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Surfing With Your Fellow Humans: Episode 2

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Before surf schools and soft-top beginner boards, surfing had a pretty tough buy-in. To get into it, you really needed the patient support of experienced surfer friends or family.

With the development of foam technologies to allow for safer, easy-to-ride beginner surfboards, along with increasing tourism to coastal regions, surfing is swelling with a population finding solace via a thorough rinse cycle in the surf.

(Photo: Scott Gringich) 

Many are finding that it is a welcome new hobby in their lives, no matter what age they begin. The once cryptic surfing knowledge and technique is now established coaching doctrine, and there is no shortage of surf coaches, online and in person, thanks to the widespread qualifications offered by ISA.

There is now so much “how to” content out there that its hard to discern what is legit. All this to say the secret is out: Surfing is damn fun, anyone can do it, and its health and wellbeing benefits are massive. What I can observe is a population of surfers not only growing but also getting better faster than ever before.

(Photo: Scott Gringich)

This reality is challenging given that surfing is also a deeply peaceful and meditative pursuit: the chaos of crowds can interfere with the zen of surfing. There are a few obvious reasons for this:

1. When surfing uncrowded waves, your “wave economy” is much better.

2. It’s typically safer, as you are not having to dodge other surfers and their surfboards! It’s a fact of surfing that has led to the formation of etiquette to ensure the safety and enjoyment of everyone in the water.

In 2019, we published a little guide to
Surfing With Your Fellow Humans, which helped you navigate an increasingly busy world of surfing. We talked about things like knowing your surf etiquette and managing expectations. In this episode, I will reveal to you a few strategies and mantras that I use when surfing to have fun, catch loads of waves, and have a good time with friends and strangers in the surf.

Mentality is everything! 

Take responsibility for the outcome of your session and ask yourself: how could I have gotten more waves/ navigated the crowd better? Often, you will reveal to yourself the errors in judgment that caused you to miss good opportunities. Whatever you do, don't fall into the trap of complaining about the crowd while being part of the crowd!

(Photo: Cristina Gareau)

Understand Etiquette and all its subtleties

One of the first things that a progressing beginner surfer will notice is that the etiquette that was explained to them during that first 1 hour surf lesson, or what they browsed on the infographics on beach signs or on youtube, works a lot differently in reality.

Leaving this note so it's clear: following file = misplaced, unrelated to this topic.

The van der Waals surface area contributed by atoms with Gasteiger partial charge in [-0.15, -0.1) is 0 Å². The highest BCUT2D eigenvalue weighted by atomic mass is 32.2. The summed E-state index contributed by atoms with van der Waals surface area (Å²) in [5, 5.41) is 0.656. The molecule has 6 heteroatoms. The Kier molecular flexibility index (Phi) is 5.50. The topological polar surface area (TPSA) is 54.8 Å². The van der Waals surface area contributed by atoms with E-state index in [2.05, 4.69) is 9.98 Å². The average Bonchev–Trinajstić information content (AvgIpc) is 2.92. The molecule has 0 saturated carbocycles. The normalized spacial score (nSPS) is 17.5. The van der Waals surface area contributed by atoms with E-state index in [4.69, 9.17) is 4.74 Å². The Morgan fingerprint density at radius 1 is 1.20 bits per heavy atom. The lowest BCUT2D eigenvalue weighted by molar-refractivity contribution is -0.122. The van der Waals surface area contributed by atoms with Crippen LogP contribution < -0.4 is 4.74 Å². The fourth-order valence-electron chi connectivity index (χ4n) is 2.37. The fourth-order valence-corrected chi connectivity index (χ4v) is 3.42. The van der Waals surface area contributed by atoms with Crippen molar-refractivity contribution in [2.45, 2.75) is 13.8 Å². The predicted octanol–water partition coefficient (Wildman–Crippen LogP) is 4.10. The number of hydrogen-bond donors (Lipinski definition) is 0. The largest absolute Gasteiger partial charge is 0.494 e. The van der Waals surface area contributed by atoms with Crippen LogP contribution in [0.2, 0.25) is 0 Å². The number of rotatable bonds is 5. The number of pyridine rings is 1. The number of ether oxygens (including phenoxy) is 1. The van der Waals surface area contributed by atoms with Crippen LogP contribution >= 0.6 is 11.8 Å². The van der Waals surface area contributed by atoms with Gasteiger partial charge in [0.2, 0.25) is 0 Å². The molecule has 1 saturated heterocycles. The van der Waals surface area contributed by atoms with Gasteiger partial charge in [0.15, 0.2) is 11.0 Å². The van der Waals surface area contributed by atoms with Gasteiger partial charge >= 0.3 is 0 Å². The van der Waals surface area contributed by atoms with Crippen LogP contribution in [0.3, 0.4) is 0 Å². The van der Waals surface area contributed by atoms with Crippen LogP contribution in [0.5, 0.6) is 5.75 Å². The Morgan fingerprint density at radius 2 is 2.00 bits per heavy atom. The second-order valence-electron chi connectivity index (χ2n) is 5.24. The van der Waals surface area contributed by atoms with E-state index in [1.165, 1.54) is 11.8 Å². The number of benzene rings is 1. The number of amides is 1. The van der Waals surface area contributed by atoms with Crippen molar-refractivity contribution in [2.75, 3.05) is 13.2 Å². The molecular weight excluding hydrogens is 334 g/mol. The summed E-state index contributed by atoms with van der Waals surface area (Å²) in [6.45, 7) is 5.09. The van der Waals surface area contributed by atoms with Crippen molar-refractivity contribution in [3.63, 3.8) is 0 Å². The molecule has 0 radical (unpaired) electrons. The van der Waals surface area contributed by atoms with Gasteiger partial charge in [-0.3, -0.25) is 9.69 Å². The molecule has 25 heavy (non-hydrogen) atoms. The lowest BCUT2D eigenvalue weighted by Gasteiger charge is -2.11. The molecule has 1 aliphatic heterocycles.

One major reason for this is that surf “line-ups” are dynamic and diverse in their structure.

Peaks where surfers “line up”  are actually moving and shifting. Waves braking consistently at a certain part of the beach for 20 minutes may soon disappear with changing tides or swell.

The person who is at the “front of the line”, may also be missing perfectly good waves that break further inside. They may also be unable to make the section that they are surfing, for many different reasons, leaving a perfectly good wave open for the taking.

Start by having your etiquette dialed so that you are confident of when it is your turn to go. Time spent in the line up, with an open mind and a willingness to learn will help you navigate a variety of situations, and developing an that awareness will help you to snag a wave at short notice when you see an opportunity arise.

(Photo: Cristina Gareau)

Become aware of body language and ability

Surfers become attuned to many things, including those around us. We want to know who’s up, and if they are going to make the drop; are they in control of their board or are they more novice and maybe need extra space on the wave?

It becomes habitual to size up the line up based on ability. This whill help us make calculations about where to surf and which waves to go for: an experienced surfer will be able to tell just by someone’s body languange, speed and positioning whether they are going to “make” the wave or not. 

Watch the surf for at least 5 - 10 minutes, then pick your ideal spot to paddle out

If you are unsure about where to go, and it's looking busy at the spots that you are checking, take a moment to watch the break.

You will garner loads of key details such as: the overall ability level of the lineup, the frequency of waves and how many are going unridden.

This can be super helpful as often a break can seem busy, but in actual fact, there are lots of opportunities to score a ride. Additionally, you might be able to spot a more secluded peak just close to a crowded zone. Sometimes the best waves are hiding right under peoples noses.

(Photo: Lena Andrian) 

Give someone a wave!

I love this tip from our first blog episode so much that I’ll say it again.

Just call someone into a wave and you will make their day. They will likely come back out similing and thank you, even calling you into a wave later on in the session.

Without any effort you have just created a good vibe in the water and maybe even made a new friend. 

(Photo: Cristina Gareau) 

Blog Written by Adam Tory

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